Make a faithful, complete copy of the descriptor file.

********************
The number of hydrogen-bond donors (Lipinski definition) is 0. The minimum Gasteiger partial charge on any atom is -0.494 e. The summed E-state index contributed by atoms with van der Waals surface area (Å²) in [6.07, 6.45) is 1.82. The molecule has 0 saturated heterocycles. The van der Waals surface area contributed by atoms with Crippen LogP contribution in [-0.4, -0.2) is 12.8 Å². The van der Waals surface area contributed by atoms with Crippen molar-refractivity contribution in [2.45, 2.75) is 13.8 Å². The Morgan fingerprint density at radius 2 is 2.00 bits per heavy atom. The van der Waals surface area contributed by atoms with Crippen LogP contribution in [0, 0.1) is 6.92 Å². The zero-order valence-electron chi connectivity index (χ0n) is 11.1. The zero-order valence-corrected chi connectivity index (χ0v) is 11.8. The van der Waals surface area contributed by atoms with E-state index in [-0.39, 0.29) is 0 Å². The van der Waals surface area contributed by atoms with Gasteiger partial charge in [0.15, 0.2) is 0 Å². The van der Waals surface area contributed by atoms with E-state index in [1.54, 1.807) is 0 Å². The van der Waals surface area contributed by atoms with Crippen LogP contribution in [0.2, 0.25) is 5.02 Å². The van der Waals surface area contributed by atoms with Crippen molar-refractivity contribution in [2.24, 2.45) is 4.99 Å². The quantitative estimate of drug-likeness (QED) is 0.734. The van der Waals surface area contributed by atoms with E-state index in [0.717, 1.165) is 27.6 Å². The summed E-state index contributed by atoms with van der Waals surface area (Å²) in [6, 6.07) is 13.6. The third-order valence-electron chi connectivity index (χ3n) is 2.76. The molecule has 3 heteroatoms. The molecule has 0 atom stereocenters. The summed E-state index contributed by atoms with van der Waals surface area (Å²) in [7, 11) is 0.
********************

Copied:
The number of hydrogen-bond donors (Lipinski definition) is 0. The minimum Gasteiger partial charge on any atom is -0.494 e. The summed E-state index contributed by atoms with van der Waals surface area (Å²) in [6.07, 6.45) is 1.82. The molecule has 0 saturated heterocycles. The van der Waals surface area contributed by atoms with Crippen LogP contribution in [-0.4, -0.2) is 12.8 Å². The van der Waals surface area contributed by atoms with Crippen molar-refractivity contribution in [2.45, 2.75) is 13.8 Å². The Morgan fingerprint density at radius 2 is 2.00 bits per heavy atom. The van der Waals surface area contributed by atoms with Crippen LogP contribution in [0, 0.1) is 6.92 Å². The zero-order valence-electron chi connectivity index (χ0n) is 11.1. The zero-order valence-corrected chi connectivity index (χ0v) is 11.8. The van der Waals surface area contributed by atoms with E-state index in [-0.39, 0.29) is 0 Å². The van der Waals surface area contributed by atoms with Gasteiger partial charge in [0.15, 0.2) is 0 Å². The van der Waals surface area contributed by atoms with E-state index in [1.54, 1.807) is 0 Å². The van der Waals surface area contributed by atoms with Crippen LogP contribution in [0.2, 0.25) is 5.02 Å². The van der Waals surface area contributed by atoms with Crippen molar-refractivity contribution in [2.24, 2.45) is 4.99 Å². The quantitative estimate of drug-likeness (QED) is 0.734. The van der Waals surface area contributed by atoms with E-state index in [0.717, 1.165) is 27.6 Å². The summed E-state index contributed by atoms with van der Waals surface area (Å²) in [6, 6.07) is 13.6. The third-order valence-electron chi connectivity index (χ3n) is 2.76. The molecule has 3 heteroatoms. The molecule has 0 atom stereocenters. The summed E-state index contributed by atoms with van der Waals surface area (Å²) in [7, 11) is 0.